Ms Bunting is a well-known, somewhat solemn Left-wing commentator, and I had feared a bit of a drone about patriarchy, imperialism and all that. The final talk did end uninterestingly with the unsubstantiated claim that we are now destroying our planet, but on the whole my expectations were pleasingly confounded.

The striking and original Bunting method was to select a series of Christian-inspired ideas, some of which, she admitted, she missed in the post-Christian world, and to ask what has become of them. These were: glory, sin, salvation, patience and sacrifice. She noticed that modern secular society employs inferior echoes of some – celebrity culture instead of glory, unredemptive self-loathing about body image, weight etc instead of sin and forgiveness – and jettisons others at a high cost.

She was particularly good on patience. She had given it no thought, she said, until she had children, when she came to realise that it is “a vital organising principle of life” and one which is being beaten out of women (who traditionally embody it better than men) by modern time-poverty (“speed and greed”) and the emphasis on worldly success. She pointed out that, from his hour in the garden of Gethsemane onwards, Jesus became entirely patient (hence the word the Passion) until his death, and through this achieved his glory.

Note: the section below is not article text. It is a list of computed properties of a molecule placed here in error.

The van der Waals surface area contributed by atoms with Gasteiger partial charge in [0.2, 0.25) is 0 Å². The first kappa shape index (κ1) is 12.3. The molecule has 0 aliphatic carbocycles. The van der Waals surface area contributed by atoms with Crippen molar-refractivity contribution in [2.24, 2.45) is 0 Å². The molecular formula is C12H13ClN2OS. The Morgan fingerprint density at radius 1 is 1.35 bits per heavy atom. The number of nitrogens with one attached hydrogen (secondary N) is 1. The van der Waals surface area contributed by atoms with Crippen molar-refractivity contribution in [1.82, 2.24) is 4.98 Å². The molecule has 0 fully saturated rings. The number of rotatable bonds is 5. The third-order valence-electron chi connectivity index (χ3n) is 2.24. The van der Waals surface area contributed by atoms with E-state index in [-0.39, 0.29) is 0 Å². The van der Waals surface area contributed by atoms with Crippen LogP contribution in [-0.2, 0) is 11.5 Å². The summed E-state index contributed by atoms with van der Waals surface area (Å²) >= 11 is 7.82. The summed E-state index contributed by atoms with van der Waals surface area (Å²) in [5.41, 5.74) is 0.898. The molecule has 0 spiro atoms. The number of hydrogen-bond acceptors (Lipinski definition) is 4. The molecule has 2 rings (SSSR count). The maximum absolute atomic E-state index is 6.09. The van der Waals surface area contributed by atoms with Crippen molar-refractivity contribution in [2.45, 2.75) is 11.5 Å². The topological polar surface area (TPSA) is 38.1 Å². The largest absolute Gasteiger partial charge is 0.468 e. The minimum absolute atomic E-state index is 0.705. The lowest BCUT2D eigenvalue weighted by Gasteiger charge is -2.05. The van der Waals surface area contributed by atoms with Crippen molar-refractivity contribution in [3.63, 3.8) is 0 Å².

Also sacrifice. Ms Bunting spoke of how a pregnant woman might lose hair and teeth and weaken her blood for the child she is bearing. She praised “an altruism beyond calculation”. With the weakening of such concepts, the springs of action fail. The loss of the idea of salvation helps explain the feebleness of modern secular politics, particularly the decline of socialism. She quoted Clement Attlee’s promise in 1945 that Labour “will build Jerusalem”, and complained that a post-Christian society could muster no “salvific vision”. She saw what she called “techno-optimism” as a poor substitute.